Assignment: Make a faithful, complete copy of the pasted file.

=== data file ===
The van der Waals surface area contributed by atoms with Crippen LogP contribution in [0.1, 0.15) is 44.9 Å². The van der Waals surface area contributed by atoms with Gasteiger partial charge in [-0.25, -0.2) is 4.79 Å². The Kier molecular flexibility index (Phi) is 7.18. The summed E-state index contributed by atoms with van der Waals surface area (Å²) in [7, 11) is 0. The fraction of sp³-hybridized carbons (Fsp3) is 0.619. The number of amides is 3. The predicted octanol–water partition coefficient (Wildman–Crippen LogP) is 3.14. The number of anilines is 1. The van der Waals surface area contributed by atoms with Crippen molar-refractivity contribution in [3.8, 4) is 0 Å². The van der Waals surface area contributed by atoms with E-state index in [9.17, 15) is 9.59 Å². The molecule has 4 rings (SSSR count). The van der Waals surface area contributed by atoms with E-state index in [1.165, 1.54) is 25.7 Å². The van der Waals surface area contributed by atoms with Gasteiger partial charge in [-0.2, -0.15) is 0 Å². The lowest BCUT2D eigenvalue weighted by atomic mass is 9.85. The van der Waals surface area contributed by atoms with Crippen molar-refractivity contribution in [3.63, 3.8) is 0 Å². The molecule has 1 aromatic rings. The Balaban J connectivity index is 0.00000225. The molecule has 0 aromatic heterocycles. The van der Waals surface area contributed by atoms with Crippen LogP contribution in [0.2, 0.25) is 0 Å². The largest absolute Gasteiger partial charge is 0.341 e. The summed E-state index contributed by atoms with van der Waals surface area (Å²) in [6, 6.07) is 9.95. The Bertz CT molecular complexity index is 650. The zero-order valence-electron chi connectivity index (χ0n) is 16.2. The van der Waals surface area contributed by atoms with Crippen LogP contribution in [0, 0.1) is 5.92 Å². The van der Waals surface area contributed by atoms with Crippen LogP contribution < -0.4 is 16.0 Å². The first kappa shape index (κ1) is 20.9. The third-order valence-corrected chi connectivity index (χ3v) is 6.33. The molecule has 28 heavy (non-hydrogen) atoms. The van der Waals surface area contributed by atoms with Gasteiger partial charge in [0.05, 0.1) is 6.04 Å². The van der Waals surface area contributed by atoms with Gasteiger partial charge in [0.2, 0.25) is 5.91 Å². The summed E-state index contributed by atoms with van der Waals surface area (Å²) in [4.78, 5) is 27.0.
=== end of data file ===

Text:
The van der Waals surface area contributed by atoms with Crippen LogP contribution in [0.1, 0.15) is 44.9 Å². The van der Waals surface area contributed by atoms with Gasteiger partial charge in [-0.25, -0.2) is 4.79 Å². The Kier molecular flexibility index (Phi) is 7.18. The summed E-state index contributed by atoms with van der Waals surface area (Å²) in [7, 11) is 0. The fraction of sp³-hybridized carbons (Fsp3) is 0.619. The number of amides is 3. The predicted octanol–water partition coefficient (Wildman–Crippen LogP) is 3.14. The number of anilines is 1. The van der Waals surface area contributed by atoms with Crippen molar-refractivity contribution in [3.8, 4) is 0 Å². The van der Waals surface area contributed by atoms with E-state index in [9.17, 15) is 9.59 Å². The molecule has 4 rings (SSSR count). The van der Waals surface area contributed by atoms with E-state index in [1.165, 1.54) is 25.7 Å². The van der Waals surface area contributed by atoms with Gasteiger partial charge in [-0.2, -0.15) is 0 Å². The lowest BCUT2D eigenvalue weighted by atomic mass is 9.85. The van der Waals surface area contributed by atoms with Crippen molar-refractivity contribution in [3.63, 3.8) is 0 Å². The molecule has 1 aromatic rings. The Balaban J connectivity index is 0.00000225. The molecule has 0 aromatic heterocycles. The van der Waals surface area contributed by atoms with Crippen LogP contribution in [0.2, 0.25) is 0 Å². The largest absolute Gasteiger partial charge is 0.341 e. The summed E-state index contributed by atoms with van der Waals surface area (Å²) in [6, 6.07) is 9.95. The Bertz CT molecular complexity index is 650. The zero-order valence-electron chi connectivity index (χ0n) is 16.2. The van der Waals surface area contributed by atoms with Crippen LogP contribution in [0, 0.1) is 5.92 Å². The van der Waals surface area contributed by atoms with Crippen LogP contribution < -0.4 is 16.0 Å². The first kappa shape index (κ1) is 20.9. The third-order valence-corrected chi connectivity index (χ3v) is 6.33. The molecule has 28 heavy (non-hydrogen) atoms. The van der Waals surface area contributed by atoms with Gasteiger partial charge in [0.05, 0.1) is 6.04 Å². The van der Waals surface area contributed by atoms with Gasteiger partial charge in [0.2, 0.25) is 5.91 Å². The summed E-state index contributed by atoms with van der Waals surface area (Å²) in [4.78, 5) is 27.0.